Briefing Note

Garden Leave

Updated January 2020

Please note that this Briefing Note is not maintained, and reflects the law as at the date of publication or update


This Briefing Note outlines the purpose of garden leave, the circumstances under which an employee can be placed on garden leave and various other key issues.

This Briefing Note should not be relied upon as legal advice and you should contact us for advice on your specific circumstances.

What is garden leave?

Garden leave refers to a situation whereby an employer requires an employee to refrain from coming into work, to remain at home, not working, whilst his contract of employment continues. Generally speaking, garden leave can be imposed at any point during the contract of employment – it is akin to suspension on full pay. However, it is most commonly utilised by an employer once notice of termination of employment has been served, whether by employer or employee. It is a relatively new concept having first developed in the 1980s.

The usual purpose of garden leave is to keep the employee out of the market place long enough in order to protect the employer’s confidential information and goodwill. This is achieved because the value of any confidential information that the employee may have in their head, will deteriorate with the passage of time, particularly when the employee is out of the work place. Additionally, a period of garden leave enables the employee’s successor to build up a relationship with customers without undue interference or influence from the employee, serving out his period of garden leave. In addition, the employer may require the employee during a period of garden leave to:

  • Return all company property, including laptop, mobile phone and company papers.
  • Have no contact with customers or suppliers.
  • Have no contact with other employees.
  • Make himself available upon the employer’s order to deal with specific queries or to effect a handover.
  • To resign any office, such as trusteeship or directorship.

As an alternative to the classic type of garden leave, an employer may reserve for itself the right to allocate the employee work on a specific project or even potentially to work in a different territory. When an employer seeks to enforce such a covenant, it is not, strictly speaking, seeking a garden leave injunction, but rather an order holding the employee to their contractual notice period.

When can the Employer Place an Employee on Garden Leave?

Any employer who wishes to place an employee on a period of garden leave is best advised to first ensure that there is an express garden leave clause in the contract of employment. This removes much of the uncertainty as to whether the employer has the contractual right to impose garden leave, although as we shall see, the existence of a garden leave clause does not necessarily ensure that a court will enforce the clause by means of an injunction.

In the leading case concerning an employer’s right to place an employee on garden leave the Court of Appeal said “in practice, an employer will need to stipulate for an express power to send his employee home on full pay, i.e. on garden leave, in all cases in which the contract of employment imposes on the employer an obligation to permit the employee to do the work contracted for”.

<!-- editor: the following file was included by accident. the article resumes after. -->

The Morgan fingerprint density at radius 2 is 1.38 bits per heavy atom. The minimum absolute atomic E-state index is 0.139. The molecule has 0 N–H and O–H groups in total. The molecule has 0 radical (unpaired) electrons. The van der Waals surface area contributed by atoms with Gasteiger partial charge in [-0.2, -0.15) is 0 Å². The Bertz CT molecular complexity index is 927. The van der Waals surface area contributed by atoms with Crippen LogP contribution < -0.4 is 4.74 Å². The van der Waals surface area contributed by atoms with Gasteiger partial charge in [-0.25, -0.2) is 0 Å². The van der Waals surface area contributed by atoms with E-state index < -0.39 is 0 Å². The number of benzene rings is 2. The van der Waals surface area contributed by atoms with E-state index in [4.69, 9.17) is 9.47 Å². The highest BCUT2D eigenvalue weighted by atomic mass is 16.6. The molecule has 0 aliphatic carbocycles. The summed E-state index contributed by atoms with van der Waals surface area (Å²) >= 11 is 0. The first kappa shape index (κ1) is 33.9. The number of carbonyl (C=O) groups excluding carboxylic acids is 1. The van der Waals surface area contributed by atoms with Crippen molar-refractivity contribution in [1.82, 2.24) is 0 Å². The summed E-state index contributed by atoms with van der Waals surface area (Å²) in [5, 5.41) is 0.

In the absence of an express clause, the emphasis shifts to the question on whether the employee has a contractual right to work. Historically, it was thought that there was no implied contractual right to work – simply a right to be paid. However, more recently, the courts have been increasingly willing to find that employees have a right to work during the subsistence of their contract. The factors that support a right to work include:

  • The seniority and uniqueness of the post.
  • Whether the skills necessary to perform the role need to be exercised frequently to retain their currency.
  • Whether the contract provides for hours and days of work to be filled and an obligation to carry out duties in a full and professional manner.
  • The extent to which the employee may be deprived of remuneration, ie commission or bonus opportunities.

These conditions are extremely widely drawn and are likely to apply in most cases where the employee is important enough for the employer to wish to place him on garden leave. The courts have, however, innovatively created some exceptions to this general rule.

Where the employee, as a result of some prior breach of contract, has demonstrated in a serious way that they are not ready or willing to work or have rendered it impossible or reasonably impracticable for the employer to provide them with work during a period of notice, a period of garden leave may be imposed despite the absence of an express garden leave clause. However the breach of contract must constitute wrong doing from which the employee will at least potentially profit.

This principal was subsequently extended in a case involving commission only insurance agents who were in breach of their contractual duty of good faith and who purported to resign to join a competitor without giving the required period of notice. The employer held them to their contractual notice periods and sought an injunction restraining the agents from working for anyone else for the duration of the notice period. In light of the agent’s wrong doing, an injunction was granted and the employer was released from any obligation to provide work, notwithstanding that this effectively denied the agent the opportunity to earn any remuneration.

In summary, an employer should not seek to place an employee on garden leave in the absence of an express garden leave clause in the contract unless there is clear evidence of serious wrong doing on the employee’s part.

What are the Employees’ and Employers’ Rights During Garden Leave?

It is essential that the contract of employment is kept alive in order for the employer to place an employee on garden leave. Where an employee purports to resign and gives less than the contractual notice period, the employer has the right to choose whether to affirm the contract and keep it alive for the duration of the contractual notice period.

As the employment contract continues to subsist the employer is obliged to perform all of the terms of the contract, to pay salary and provide all other contractual benefits. By the same token, the employee’s duty of good faith and fidelity continues during any period of garden leave, at least to the extent that the duty imposes obligations to refrain from acting in a particular way.